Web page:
Just a heads up, things are about to get a bit political.

For most graduate programs in the US and Canada, students are required to teach as part of their funding package. One of the biggest difference I’ve experienced between grad school in the US and Canada is that graduate student teaching assistants and course instructors are unionized in Canada. This year, the collective agreement between the union and the University of Toronto expired. The union had been bargaining with the university for a new agreement, but last Friday the agreement proposed by the university was soundly rejected by hundreds of the union members. So, we are now on strike. And it is an experience.

I have chosen not cross the picket line and show solidarity with my fellow union members, so the courses I am a teaching assistant for this semester are having to adjust to my absence. And yesterday was my first day on the picket line. All of this a new and interesting experience for me, as I have never been a union member before, let alone a striking union member.

One of the biggest issues we are facing is an increase to our stipend. The university only guarantees us a take home of $15,000/year in one of the most expensive cities in Canada to live in. This stipend is mostly composed of teaching hours, with some research assistant funding included. But importantly, it is far below the poverty line of Toronto which is $23,000. And while we may only teach part time during the year, being a grad student is a full time job and, even if we had the time, we are often discouraged or prohibited from getting jobs to supplement our stipend. For me, I cannot get another job due to the restrictions of my student visa. Most grad students work far more hours than we are contractually obligated to, ensuring the undergraduate students receive the best education experience they possibly can. And we represent an important line of communication and support for undergraduates. I, personally, love teaching and interacting with students and take my responsibilities to heart.

Furthermore, grad school isn’t so much being a “student” as it is being trained to be the researchers and professionals the university relies on. In the sciences, almost all the research done at the university level is done by graduate students, who receive guidance and support from their advisors to build strong and relevant research projects. At the end of the day, the work we do increases the standing and prestige of the university, whose name is attached to all of our published work and is often used to recruit the best and brightest to join the program. But as things stand, the money we get paid to do work for the university has not increased in years, as both interest and cost of living expenses have increased greatly. The funding package provided by the university is starting to drastically lag behind other schools U of T hopes to compete with.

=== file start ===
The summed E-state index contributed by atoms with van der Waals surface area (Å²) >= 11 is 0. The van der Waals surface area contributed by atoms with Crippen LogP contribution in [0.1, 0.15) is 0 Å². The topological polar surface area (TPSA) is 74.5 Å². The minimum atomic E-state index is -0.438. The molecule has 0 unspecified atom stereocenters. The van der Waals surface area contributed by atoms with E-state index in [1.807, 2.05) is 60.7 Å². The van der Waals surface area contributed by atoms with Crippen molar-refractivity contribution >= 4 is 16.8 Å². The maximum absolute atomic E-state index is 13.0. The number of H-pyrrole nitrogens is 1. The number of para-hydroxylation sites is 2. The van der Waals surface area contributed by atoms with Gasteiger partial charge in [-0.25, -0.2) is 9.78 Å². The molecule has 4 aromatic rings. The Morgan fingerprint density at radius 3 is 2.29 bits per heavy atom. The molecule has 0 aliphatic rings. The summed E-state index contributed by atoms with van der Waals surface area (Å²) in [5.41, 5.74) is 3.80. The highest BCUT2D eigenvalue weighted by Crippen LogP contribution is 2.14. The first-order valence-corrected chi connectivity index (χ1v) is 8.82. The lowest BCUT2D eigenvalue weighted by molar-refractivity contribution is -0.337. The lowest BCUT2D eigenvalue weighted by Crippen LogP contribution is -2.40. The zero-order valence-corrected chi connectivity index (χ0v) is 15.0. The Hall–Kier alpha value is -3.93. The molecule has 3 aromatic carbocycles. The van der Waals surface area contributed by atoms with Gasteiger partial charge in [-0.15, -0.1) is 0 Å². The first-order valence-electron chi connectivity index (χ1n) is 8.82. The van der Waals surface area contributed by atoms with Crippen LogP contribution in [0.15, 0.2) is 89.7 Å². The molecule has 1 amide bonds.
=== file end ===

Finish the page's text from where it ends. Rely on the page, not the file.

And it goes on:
I can personally speak to having more monetary issues here at U of T than during my master’s degree in North Carolina. And it is a big source of stress. On top of that, as an international student, my tuition fees have increased greatly since I’ve been here, so that now over 50% of my take home stipend (which, due to a government scholarship is fortunately more than the $15000 promised by the university) goes to pay the outrageous international student tuition costs. As it works out, each year I have actually taken a $1000 pay cut from when I first began this program. And graduate students are required to pay full tuition costs even in their later years when they have finished their course load and are not using the same amount of university resources.

So it’s back out on the picket line for me every day this week. I would much rather be teaching my students than wandering around in circles out in the cold. And I’m sure I’m not alone in that sentiment. But it’s important that things change and the university acknowledges that we at least need increases to offset rising living costs in this rapidly growing city if it hopes to stay competitive in its graduate and research programs.

6 Comments on On the line

  1. Well, I’m definitely supporting you from stateside! I hope you all manage to negotiate a healthy deal quickly. And just think how valuable this experience will be for you going forward!

  2. Good luck to you and the other union members. Although this is not an experience you would choose to have, what a unique experience it will be. I’ll be hoping for a quick resolution so you can get back to the teaching you love and hopefully the financial support you deserve.

    She Knits in Pearls

  3. How great that the graduate students are unionised and can stand in solidarity. $15,000 a year is shocking especially since cost of living is never factored in. I hope that it works out well for you. Consider me standing there in support too.

  4. so terrible that you are going through this, especially when you can’t get other work to help supplement. I hope the strike is resolved quickly.

  5. I’ve often heard of how big differences can be for grad students around the globe, but this is still quite shocking for me to hear. I always thought arrangements were quite good in the Netherlands for us, but compared to this we’re treated like gods. I truly hope the strike will make a difference and the situation will be resolved soon!

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